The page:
I can confirm that the changes included canceling the Broxton platform as well as SoFIA 3GX, SoFIA LTE and SoFIA LTE2 commercial platforms to enable us to move resources to products that deliver higher returns and advance our strategy. These changes are effective immediately.

The move follows Intel’s announcement last week it was laying off 12,000 of its employees, or about 11% of its workforce, by mid-2017. While the company did have chips inside a few Android-based smartphones in the past several years, including the ASUS ZenFone 2, Intel’s share of the phone market was just a fraction of the amount claimed by ARM-based processors made by Qualcomm and others.

30
Apr

Amazon’s Alexa devices can tell you what happened on your favorite Syfy TV show


Syfy is the first cable TV network to add support for Amazon’s family of devices that use the Alexa digital assistant such as the Amazon Echo and Echo Dot speakers and the Fire TV boxes.

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Syfy’s website has the details on its support for Alexa:

Alexa has exhaustive knowledge of Syfy’s schedule as far out as 14 days in the future. Plan your schedule and never miss the next episode of your favorite Syfy shows. Alexa knows everything about the most recent episodes of current Syfy shows. If you need a quick refresher, just ask her what happened and Alexa will give you the lowdown. Alexa can see into the future! Alexa is prepared to give you a quick sneak peek on the next episode of your favorite Syfy shows, all you have to do is ask!

See at Amazon

30
Apr

Marshmallow updates for the AT&T HTC One M8 and M9 get delayed


HTC M8 and HTC M9 owners on AT&T will have to wait a bit longer to get their promised software update to Android 6.0 Marshmallow.

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HTC’s Mo Versi posted the news on the delay via his Twitter account:

HTC One M8 & M9 AT&T owners – there’s been a slight delay on M OS. We’re in lab but looking at approval within the next couple weeks.

— Mo Versi (@moversi) April 29, 2016

The Marshmallow updates for the HTC One M9 have already rolled out for Sprint, Verizon and T-Mobile owners.

HTC One M9 Central

HTC One M9 Essentials

  • Beginner’s guide to the M9
  • Read our full review
  • HTC One M9 specs
  • HTC One series specs
  • Get the latest M9 News
  • Join the M9 discussion
  • Shop for accessories

AT&T
HTC
Sprint
Verizon

30
Apr

Recommended Reading: Why can’t we stream more black TV shows?


Why Are so Many Great
Black TV Shows Missing
From Streaming Services?

Alyssa Rosenberg,
The Washington Post

Streaming services are great for providing a seemingly endless supply of movies and television shows. However, there are a ton of notable black TV series missing from those subscription plans. If you’re looking for The Jeffersons, Good Times, Living Single or Hangin’ With Mr. Cooper, you’ll be disappointed. The Washington Post’s Alyssa Rosenberg set out to discover why that’s the case.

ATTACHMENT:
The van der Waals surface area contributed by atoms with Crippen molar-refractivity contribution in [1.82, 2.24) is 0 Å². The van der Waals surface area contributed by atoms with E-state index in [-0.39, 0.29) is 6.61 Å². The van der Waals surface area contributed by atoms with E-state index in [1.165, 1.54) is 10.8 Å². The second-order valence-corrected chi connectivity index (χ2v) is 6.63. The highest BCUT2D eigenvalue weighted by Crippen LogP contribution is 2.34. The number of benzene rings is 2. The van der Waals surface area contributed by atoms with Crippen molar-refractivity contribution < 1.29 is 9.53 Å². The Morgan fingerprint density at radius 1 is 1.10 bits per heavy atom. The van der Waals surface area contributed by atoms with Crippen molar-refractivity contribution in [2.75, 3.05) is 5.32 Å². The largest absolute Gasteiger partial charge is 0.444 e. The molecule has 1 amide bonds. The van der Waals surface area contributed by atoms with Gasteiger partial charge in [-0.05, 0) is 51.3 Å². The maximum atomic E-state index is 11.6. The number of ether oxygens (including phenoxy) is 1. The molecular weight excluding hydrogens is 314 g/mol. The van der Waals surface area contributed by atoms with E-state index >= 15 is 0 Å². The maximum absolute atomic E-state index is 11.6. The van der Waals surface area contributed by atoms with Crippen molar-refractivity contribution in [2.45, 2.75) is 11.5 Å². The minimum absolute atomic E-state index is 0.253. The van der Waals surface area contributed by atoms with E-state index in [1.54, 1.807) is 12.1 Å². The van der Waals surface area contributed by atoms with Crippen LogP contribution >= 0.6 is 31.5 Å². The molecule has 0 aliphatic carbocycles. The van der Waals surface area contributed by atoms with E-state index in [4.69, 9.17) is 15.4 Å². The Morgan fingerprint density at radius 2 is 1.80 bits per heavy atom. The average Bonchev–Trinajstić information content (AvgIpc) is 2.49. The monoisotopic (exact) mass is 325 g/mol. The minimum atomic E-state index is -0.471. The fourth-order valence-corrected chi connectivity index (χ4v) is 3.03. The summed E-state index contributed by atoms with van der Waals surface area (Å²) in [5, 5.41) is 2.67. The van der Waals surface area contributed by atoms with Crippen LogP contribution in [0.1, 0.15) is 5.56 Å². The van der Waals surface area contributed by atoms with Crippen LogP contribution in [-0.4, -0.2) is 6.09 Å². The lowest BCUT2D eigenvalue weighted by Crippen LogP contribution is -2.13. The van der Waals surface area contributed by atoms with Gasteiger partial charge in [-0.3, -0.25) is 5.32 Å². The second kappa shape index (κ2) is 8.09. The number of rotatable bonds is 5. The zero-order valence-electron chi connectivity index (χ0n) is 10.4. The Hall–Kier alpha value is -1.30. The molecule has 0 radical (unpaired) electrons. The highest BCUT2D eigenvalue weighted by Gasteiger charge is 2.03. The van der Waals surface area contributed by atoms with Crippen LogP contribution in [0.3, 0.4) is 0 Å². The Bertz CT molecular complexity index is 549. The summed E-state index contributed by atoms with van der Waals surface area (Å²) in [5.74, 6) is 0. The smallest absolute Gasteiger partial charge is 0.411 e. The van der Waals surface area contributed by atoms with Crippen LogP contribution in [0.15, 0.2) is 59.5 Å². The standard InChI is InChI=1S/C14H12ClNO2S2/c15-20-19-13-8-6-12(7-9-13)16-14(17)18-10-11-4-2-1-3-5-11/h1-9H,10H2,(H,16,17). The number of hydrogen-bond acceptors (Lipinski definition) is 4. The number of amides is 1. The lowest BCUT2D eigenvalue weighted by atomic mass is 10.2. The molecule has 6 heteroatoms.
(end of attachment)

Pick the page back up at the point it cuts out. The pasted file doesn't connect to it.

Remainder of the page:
Inside One of the World’s Most Secretive iPhone Factories
Shai Oster, Bloomberg

Apple may have opened up a Shanghai iPhone factory in response to labor concerns, but other questions remain.

How to Become the Next Prince
Russ Bengtson, Complex

This piece from Complex takes a look at what made Prince so great, and how difficult it will be for someone attempting to fill those shoes.

What to Read After Watching Beyoncé’s ‘Lemonade’
Nichole Perkins, Fusion

Queen Bey’s new album arrived with a striking visual component chock full of influences you won’t see a lot folks discuss. As Fusion’s Nichole Perkins puts it, “Lemonade is basically a video version of Black Feminist Lit 101.”

A Lone Bullet’s Long Toll
C.J. Chivers, New York Times Magazine

Ten years after being shot in the mouth in Iraq, Navy corpsman Dustin (Doc) Kirby is still recovering. Here’s a look at his story and some of the tech that’s being used to help him manage pain, speech and eating.

30
Apr

ICYMI: Barely hoverbiking, new hair dryer tech and more


ICYMI: Barely hoverbiking, new hair dryer tech and more

Today on In Case You Missed It: YouTuber Colin Furze teamed up with Ford to build a working hoverbike within just a few weeks, from his shed. It runs off of two diesel engines so granted, it’s probably not the most mass-production friendly item, but does beg the question: What’s holding everyone back, then?
Photographer Levon Biss worked with Oxford University to take incredibly detailed, microscopic photos of bugs, which were then blown up and printed into large posters. And Dyson has released its first personal care device and it is a re-imagined hair dryer, called the Supersonic, which is far less noisy and heavy compared to modern day dryers. They will cost $400.

Make sure you can talk with some authority about the military’s digital strike against ISIS, but also know all about why a teenaged girl is being sued (along with Snapchat) after crashing while going more than 100 miles per hour in her daddy’s Mercedes. As always, please share any great tech or science videos you find by using the #ICYMI hashtag on Twitter for @mskerryd.